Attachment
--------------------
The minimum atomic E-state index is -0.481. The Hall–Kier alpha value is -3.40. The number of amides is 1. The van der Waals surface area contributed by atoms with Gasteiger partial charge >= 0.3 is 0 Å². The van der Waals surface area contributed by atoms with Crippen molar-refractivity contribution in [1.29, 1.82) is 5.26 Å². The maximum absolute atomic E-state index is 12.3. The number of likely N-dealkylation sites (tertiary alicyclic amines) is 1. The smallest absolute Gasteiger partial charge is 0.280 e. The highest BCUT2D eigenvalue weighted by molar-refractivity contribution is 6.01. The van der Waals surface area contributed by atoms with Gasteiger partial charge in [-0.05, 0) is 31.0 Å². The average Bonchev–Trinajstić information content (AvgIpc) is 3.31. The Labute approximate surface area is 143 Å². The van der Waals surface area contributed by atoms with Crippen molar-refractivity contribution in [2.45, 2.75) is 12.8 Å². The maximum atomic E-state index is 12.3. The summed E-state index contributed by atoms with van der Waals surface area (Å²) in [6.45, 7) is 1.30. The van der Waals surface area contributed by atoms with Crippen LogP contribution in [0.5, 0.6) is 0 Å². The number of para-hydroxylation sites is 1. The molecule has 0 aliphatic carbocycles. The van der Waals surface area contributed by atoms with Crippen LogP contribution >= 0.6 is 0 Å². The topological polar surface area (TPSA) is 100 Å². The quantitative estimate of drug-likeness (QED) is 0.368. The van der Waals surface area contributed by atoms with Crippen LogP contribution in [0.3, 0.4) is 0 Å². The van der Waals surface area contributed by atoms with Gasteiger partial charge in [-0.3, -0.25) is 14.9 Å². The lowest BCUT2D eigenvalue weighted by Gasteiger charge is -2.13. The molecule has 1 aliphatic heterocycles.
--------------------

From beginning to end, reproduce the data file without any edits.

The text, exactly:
The minimum atomic E-state index is -0.481. The Hall–Kier alpha value is -3.40. The number of amides is 1. The van der Waals surface area contributed by atoms with Gasteiger partial charge >= 0.3 is 0 Å². The van der Waals surface area contributed by atoms with Crippen molar-refractivity contribution in [1.29, 1.82) is 5.26 Å². The maximum absolute atomic E-state index is 12.3. The number of likely N-dealkylation sites (tertiary alicyclic amines) is 1. The smallest absolute Gasteiger partial charge is 0.280 e. The highest BCUT2D eigenvalue weighted by molar-refractivity contribution is 6.01. The van der Waals surface area contributed by atoms with Gasteiger partial charge in [-0.05, 0) is 31.0 Å². The average Bonchev–Trinajstić information content (AvgIpc) is 3.31. The Labute approximate surface area is 143 Å². The van der Waals surface area contributed by atoms with Crippen molar-refractivity contribution in [2.45, 2.75) is 12.8 Å². The maximum atomic E-state index is 12.3. The summed E-state index contributed by atoms with van der Waals surface area (Å²) in [6.45, 7) is 1.30. The van der Waals surface area contributed by atoms with Crippen LogP contribution in [0.5, 0.6) is 0 Å². The number of para-hydroxylation sites is 1. The molecule has 0 aliphatic carbocycles. The van der Waals surface area contributed by atoms with Crippen LogP contribution >= 0.6 is 0 Å². The topological polar surface area (TPSA) is 100 Å². The quantitative estimate of drug-likeness (QED) is 0.368. The van der Waals surface area contributed by atoms with Crippen LogP contribution in [0.3, 0.4) is 0 Å². The van der Waals surface area contributed by atoms with Gasteiger partial charge in [-0.3, -0.25) is 14.9 Å². The lowest BCUT2D eigenvalue weighted by Gasteiger charge is -2.13. The molecule has 1 aliphatic heterocycles.